"Our goal is for water to leave our property cleaner than it entered." —Mike Augustin
Mike Augustin of Alexandria has been recognized by the Virginia Chapter, Golf Course Superintendents Association of America (VGCSA) as winner of the VGCSA Environmental Stewardship Award.
The award is presented "in recognition of distinguished and meritorious service in the environmental stewardship of Virginia golf courses, and in grateful appreciation for unselfishly promoting the profession of golf course management, which led to the advancement of the association." Augustin is the golf course superintendent at Belle Haven Country Club in Alexandria, situated alongside the Potomac River.
Augustin cultivated his interest in the game and entered the University of Maryland's turf program, graduating with a four-year degree in turf urban agronomy. His first internship on a golf course was as an assistant at Indian Spring Country Club in Silver Spring, Md. working under Rhys Arthur. Then he became assistant at Bethesda Country Club under Dean Graves in Bethesda, Md. Graves was a great mentor and Augustin also learned to treat the golf course as if it were his own. After three years at Bethesda, he was ready for the top job at Belle Haven Country Club — he has been there for 21 years.
When your club sits in a flood plain on the Potomac River, with an adjacent highway carrying thousands of eyeballs daily, that's the definition of "pressure" for a golf course superintendent. Augustin said, "From day one, we had a mindset to be environmentally sensitive. You simply must do the right thing."
Marrying a commitment to environmental stewardship with the demand for superior golf course conditioning is not an easy task. Programs such as buffering ponds, tree removal and tree addition all contribute to ensure aesthetics, playability and responsible golf course management.
"Our goal is for water to leave our property cleaner than it entered," said Augustin. He has a Storm Water Management Plan to capture runoff in buffers before entering the floodplain of the Potomac. Combine that with the natural filtering characteristics of turfgrass which absorbs nutrients, and you can achieve this goal. And of course - inputs are expensive - so applications are set conservatively.
In 2002, Belle Haven undertook a major golf course renovation. This included pond improvements which incorporated best management practices for pond management. All water drains into the ponds first, where they can treat, allow sediment to settle, and then the nutrients to be absorbed. Pond aerators keep fish healthy and deter surface algae. Quarterly water samples are a key tool in maintaining pond health. The club agreed to keep extensive records as part of its water permit. The club added a new pond at the clubhouse entrance as another environmental area. The club's horticulturist created floating wetlands, featuring irises and other wetland plants with roots extending into the pond's base. These floating wetlands help remove nutrients from the water which in turn helps mitigate unwanted nutrient release into nearby streams.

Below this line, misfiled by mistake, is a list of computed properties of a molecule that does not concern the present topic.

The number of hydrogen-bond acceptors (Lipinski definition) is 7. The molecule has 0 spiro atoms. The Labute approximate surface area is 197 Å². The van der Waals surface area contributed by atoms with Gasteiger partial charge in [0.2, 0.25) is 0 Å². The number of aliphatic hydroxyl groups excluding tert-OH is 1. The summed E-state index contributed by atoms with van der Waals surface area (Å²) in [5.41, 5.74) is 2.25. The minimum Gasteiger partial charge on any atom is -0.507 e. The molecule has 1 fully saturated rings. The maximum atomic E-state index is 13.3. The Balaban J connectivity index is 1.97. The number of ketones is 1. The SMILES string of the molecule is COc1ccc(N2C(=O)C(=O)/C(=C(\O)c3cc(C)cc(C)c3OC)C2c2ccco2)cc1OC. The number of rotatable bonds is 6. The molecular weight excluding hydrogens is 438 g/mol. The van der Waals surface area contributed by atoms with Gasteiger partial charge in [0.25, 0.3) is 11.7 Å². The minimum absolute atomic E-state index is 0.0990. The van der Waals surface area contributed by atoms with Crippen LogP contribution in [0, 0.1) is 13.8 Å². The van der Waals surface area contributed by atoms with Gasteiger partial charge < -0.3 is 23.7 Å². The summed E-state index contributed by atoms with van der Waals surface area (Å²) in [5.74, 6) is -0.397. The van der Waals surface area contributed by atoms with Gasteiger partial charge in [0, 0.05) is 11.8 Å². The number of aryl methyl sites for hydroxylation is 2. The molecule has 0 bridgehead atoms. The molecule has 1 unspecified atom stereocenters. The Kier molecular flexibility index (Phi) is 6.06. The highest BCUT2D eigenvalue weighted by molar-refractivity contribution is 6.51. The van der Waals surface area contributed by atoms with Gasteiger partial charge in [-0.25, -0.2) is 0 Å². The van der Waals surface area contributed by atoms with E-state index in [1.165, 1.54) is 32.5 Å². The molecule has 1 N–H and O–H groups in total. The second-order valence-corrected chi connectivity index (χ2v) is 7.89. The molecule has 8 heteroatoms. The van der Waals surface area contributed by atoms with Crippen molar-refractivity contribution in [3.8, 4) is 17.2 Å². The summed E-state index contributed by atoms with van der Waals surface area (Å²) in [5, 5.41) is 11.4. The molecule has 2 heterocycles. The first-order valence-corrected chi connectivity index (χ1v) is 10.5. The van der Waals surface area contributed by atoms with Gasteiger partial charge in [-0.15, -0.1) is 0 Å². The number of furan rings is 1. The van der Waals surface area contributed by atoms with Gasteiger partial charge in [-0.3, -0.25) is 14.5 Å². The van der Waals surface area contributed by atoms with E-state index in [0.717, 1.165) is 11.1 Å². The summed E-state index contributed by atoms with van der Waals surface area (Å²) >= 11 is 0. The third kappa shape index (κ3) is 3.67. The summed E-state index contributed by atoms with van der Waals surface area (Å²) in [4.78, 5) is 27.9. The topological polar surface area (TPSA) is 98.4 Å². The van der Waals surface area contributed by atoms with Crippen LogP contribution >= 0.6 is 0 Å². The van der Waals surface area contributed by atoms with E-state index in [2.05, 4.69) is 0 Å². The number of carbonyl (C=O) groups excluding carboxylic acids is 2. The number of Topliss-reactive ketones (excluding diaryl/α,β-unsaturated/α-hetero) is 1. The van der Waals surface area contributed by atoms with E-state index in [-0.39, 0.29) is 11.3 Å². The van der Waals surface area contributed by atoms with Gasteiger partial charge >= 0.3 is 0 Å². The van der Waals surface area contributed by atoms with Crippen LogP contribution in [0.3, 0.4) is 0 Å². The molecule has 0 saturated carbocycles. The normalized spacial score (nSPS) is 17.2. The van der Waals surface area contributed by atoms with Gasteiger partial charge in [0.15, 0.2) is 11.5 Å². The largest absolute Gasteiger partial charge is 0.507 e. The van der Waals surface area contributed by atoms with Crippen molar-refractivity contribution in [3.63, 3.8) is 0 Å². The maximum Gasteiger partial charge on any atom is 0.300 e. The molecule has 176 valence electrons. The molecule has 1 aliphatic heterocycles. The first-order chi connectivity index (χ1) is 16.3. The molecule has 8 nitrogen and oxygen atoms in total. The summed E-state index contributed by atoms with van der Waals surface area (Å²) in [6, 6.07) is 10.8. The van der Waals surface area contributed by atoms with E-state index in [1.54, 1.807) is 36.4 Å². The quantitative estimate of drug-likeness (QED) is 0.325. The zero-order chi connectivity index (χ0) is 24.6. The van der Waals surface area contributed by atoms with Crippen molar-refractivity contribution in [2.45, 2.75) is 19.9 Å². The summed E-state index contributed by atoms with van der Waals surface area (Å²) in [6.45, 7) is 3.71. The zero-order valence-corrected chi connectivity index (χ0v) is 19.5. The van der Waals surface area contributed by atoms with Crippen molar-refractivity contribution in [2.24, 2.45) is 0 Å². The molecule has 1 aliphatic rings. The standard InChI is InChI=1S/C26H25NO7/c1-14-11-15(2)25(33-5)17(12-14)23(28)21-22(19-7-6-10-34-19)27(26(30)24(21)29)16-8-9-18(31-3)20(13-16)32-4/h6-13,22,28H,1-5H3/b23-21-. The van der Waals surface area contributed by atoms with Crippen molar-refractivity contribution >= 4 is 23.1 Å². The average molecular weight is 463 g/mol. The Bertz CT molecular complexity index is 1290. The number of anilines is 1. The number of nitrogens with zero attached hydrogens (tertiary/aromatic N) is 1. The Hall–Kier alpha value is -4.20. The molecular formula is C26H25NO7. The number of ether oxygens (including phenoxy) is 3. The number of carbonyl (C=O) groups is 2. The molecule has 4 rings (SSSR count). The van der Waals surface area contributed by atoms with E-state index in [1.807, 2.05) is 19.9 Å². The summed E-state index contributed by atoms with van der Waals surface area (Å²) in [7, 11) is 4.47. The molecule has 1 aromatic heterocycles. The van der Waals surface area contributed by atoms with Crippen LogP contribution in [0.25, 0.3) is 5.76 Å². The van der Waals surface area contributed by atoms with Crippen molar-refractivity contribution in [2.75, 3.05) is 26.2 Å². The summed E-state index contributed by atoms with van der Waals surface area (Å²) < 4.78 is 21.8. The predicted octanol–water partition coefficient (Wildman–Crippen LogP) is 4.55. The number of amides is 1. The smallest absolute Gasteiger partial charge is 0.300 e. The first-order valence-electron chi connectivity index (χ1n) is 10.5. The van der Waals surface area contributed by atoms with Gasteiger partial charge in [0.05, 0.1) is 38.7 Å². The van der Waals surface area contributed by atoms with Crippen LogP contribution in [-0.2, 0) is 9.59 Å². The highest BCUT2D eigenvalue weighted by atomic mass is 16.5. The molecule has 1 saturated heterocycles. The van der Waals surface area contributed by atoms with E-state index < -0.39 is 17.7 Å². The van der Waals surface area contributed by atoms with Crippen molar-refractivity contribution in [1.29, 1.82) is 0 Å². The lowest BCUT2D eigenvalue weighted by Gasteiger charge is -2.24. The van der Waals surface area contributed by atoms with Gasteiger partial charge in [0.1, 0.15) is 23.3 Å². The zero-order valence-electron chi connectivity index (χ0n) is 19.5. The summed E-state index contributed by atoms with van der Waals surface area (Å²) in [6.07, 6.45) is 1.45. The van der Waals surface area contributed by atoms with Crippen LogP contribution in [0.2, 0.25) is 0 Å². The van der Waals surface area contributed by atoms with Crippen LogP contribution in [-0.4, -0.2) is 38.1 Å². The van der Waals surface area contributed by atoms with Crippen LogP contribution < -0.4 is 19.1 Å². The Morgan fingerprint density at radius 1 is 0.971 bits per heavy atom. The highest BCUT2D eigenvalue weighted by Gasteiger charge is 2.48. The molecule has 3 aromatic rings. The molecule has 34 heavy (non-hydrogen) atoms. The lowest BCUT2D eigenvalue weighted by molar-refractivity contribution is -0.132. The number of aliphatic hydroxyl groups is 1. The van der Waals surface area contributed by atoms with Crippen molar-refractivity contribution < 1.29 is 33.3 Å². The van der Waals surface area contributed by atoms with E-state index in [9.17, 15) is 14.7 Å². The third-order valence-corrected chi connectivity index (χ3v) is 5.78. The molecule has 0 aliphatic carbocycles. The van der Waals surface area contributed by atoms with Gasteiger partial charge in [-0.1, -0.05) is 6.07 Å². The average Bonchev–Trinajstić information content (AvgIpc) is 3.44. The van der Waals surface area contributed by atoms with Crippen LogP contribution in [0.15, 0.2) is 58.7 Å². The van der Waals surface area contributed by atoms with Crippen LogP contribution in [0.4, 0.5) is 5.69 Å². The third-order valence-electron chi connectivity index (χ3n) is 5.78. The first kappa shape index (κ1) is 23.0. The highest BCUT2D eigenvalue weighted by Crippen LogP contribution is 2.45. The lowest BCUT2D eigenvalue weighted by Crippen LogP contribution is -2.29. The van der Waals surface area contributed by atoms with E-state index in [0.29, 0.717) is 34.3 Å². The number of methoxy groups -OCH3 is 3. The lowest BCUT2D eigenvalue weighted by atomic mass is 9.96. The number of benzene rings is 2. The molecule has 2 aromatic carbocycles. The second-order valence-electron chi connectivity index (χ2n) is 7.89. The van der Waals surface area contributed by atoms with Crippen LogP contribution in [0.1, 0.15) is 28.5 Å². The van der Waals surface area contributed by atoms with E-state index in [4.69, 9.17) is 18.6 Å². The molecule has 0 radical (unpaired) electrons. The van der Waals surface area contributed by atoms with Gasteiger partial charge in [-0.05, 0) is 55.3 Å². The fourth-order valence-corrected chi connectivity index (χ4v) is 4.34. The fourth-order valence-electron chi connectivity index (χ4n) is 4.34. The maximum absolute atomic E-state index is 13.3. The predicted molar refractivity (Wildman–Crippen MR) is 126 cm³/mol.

Like many courses, Belle Haven is prone to problems with Canadian geese. The club's commitment to protecting wildlife often clashed with maintenance standards. Their humane solution was a combination of Border Collies and a laser light system that does not harm geese.
The club is a haven for wildlife. American Bald eagles and ospreys patrol the trees adjacent to the Potomac. On any given day, you might see blue herons, eastern bluebirds, mallards, wood ducks, Asian ducks, red tail hawks, turkeys, deer, red fox, coyotes and more. Fish species include bass, bluegill, eels, carp and sunfish. Members may fish "catch and release" during non-golf times.
Augustin noted that the club has a special tree master plan. During the course renovation, the course architect collaborated with an arborist and added 1,500 trees. Now as trees are maturing, they are selectively removing weaker trees.
Green staff is trained to be responsible with defined areas of disposal of chemicals, being aware of buffer zones around water features. Staff is diligent to keep equipment clean and to eliminate unwanted discharge of leftover chemicals.
With Belle Haven's location on the Potomac River, pumping water sometimes becomes necessary, and they have to ensure it is clean water. "No one wants to be on the wrong side of their neighbors and community," said Augustin. "Our members expect our staff to be good stewards." Pesticides are not applied when there is a risk of runoff.
One unique feature of sustainability is the set of six beehives on the property. A local company is hired to tend to the hives, which produce honey used by the club chef and offered for sale in the Golf Shop. They started with just one hive, and the program grew. He notes the club's commitment to pollinator protection.
The club also has vegetable and herb gardens under Augustin's responsibility. The herb garden is near the clubhouse, so the chef can easily access it and offer an organic menu.
The past few years, there has been a push from the board on creating a sounder recycling program in the clubhouse and with trash going out of the property. This has created a trickle-down effect in the membership and employees about being more responsible stewards of the environment.
When asked what the award means to him, Augustin said, "It is an honor. I'm surprised to receive an award like this, because it recognizes things we should all be doing or already do. This would not be possible without a great staff and supportive membership."
Article courtesy of the Virginia Chapter, Golf Course Superintendents Association of America.